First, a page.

breakfast oatmeal

Why we should eat breakfast

In Blog, Nutrition by MurielLeave a Comment

Friends, I’ve changed my mind about breakfast. For the last couple of years, I’ve been calling myself “not a breakfast person” – simply because I’m not hungry until 12 pm or so. I have my coffee (sometimes black, sometimes with soy milk), and my stomach doesn’t talk to me until later. But like I said, I’ve changed my mind, and I’m making a point to eat breakfast before 11 am.

What happened? I’m reading How Not to Diet. It’s not exactly light reading. It’s chockablock with information, with every statement is cited. (The almost-5,000 references are listed online, since they would have added a good few more pages to the already 570-page book.) The book is fascinating, and I’m learning a ton. Despite the title, I’d recommend it to anybody with an interest in nutrition, not just those who want to lose weight. There’s so much information from fairly recent studies about how our bodies metabolise food, useful knowledge for anyone.

One of the big learnings for me? When you eat matters, a lot.

Breakfast is the most important meal of the day

Sure, breakfast cereal companies have been telling us for decades that breakfast is “the most important meal of the day”. (John Harvey Kellogg also believed that breakfast would dampen Americans’ sexual urges 😂) Lots of people have been justifiably suspicious of this breakfast propaganda. But, studies are showing very, very strong correlations between obesity and breakfast-skipping. But is it a causal relationship? Turns out, yes… 

When adults were randomised to either eat breakfast or skip breakfast, the breakfast-eating cohort ended up consuming significantly more calories over the day, but their body fat loss was about the same. How to explain this paradox? Their ‘physical activity thermogenesis’ was higher than the breakfast-skippers – in other words, they were subconsciously moving more. Maybe they were doing more house chores, or just missioning around, or bopping their legs… On the other hand, the breakfast-skippers were more sedentary, expending far fewer calories as the day went on.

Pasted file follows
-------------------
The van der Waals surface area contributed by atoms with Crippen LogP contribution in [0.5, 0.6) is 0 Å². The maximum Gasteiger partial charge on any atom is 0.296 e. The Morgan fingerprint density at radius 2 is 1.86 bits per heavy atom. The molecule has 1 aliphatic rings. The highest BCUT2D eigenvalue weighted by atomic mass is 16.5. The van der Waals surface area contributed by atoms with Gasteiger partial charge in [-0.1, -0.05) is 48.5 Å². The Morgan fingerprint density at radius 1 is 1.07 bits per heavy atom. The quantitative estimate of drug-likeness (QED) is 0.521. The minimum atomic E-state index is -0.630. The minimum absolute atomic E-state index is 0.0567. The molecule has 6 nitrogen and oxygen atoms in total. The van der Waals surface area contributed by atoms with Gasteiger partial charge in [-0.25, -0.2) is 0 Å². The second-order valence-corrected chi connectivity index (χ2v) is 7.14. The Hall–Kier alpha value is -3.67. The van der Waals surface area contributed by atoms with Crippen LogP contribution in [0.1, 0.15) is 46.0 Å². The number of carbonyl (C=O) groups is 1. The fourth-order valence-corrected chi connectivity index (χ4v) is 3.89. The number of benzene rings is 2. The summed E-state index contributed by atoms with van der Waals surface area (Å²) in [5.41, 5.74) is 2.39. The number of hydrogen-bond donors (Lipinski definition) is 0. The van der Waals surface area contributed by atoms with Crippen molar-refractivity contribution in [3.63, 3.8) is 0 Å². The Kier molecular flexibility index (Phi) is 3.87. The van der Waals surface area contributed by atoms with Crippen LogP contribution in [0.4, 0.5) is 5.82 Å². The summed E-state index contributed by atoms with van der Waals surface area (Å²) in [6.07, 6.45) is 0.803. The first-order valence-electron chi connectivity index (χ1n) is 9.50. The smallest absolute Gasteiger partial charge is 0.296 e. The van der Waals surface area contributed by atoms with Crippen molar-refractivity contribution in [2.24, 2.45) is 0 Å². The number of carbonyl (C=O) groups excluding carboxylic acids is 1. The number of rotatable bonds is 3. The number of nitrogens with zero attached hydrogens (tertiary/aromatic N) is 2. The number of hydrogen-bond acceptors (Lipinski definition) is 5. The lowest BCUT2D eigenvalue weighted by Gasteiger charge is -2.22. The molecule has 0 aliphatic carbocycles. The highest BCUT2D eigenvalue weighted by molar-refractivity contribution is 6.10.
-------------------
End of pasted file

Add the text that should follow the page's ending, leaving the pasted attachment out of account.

We’re deeply wired to be breakfast-eaters

As it happens, there’s even more to explain this phenomenon. Enter: the fascinating topic of chronobiology. Our bodies (and plants, too) are deeply wired to an internal clock of sorts, a biological clock with a circadian rhythm of about 24 hours. It’s almost as though our bodies know to expect us to move more during the day (i.e. that’s when we need energy from food), and to sleep at night. So our breakfast gets mostly stored away as muscle glycogen, to be used up later in the day. But that process of storing energy as glycogen (glycogenesis) itself uses energy, often our body fat. On the other hand, our bodies don’t expect us to be moving much at night, so dinner ends up as blood sugar. Less of it gets stored as glycogen, so we burn less body fat in the evening.

It’s pretty crazy cool to learn about how our bodies have evolved to metabolism food. It’s a little scary, too: our modern lifestyles (and the food environments we live in) are really, deeply unsuited to the bodies we have – but armed with this knowledge, we can make food choices that more closely suit our biological adaptations. 

Breakfast is the winner of the big-meal game. I’ve gotta say I’m slightly bummed: I’ve been enjoying my breakfast-free mornings. But now that I’m learning to appreciate breakfast again, I have noticed that I’m markedly less sluggish. I’ll give it more time before saying for sure, but it’s nice to have a little kick of energy in the morning.

Need breakfast inspo? Browse my breakfast recipes 🙂

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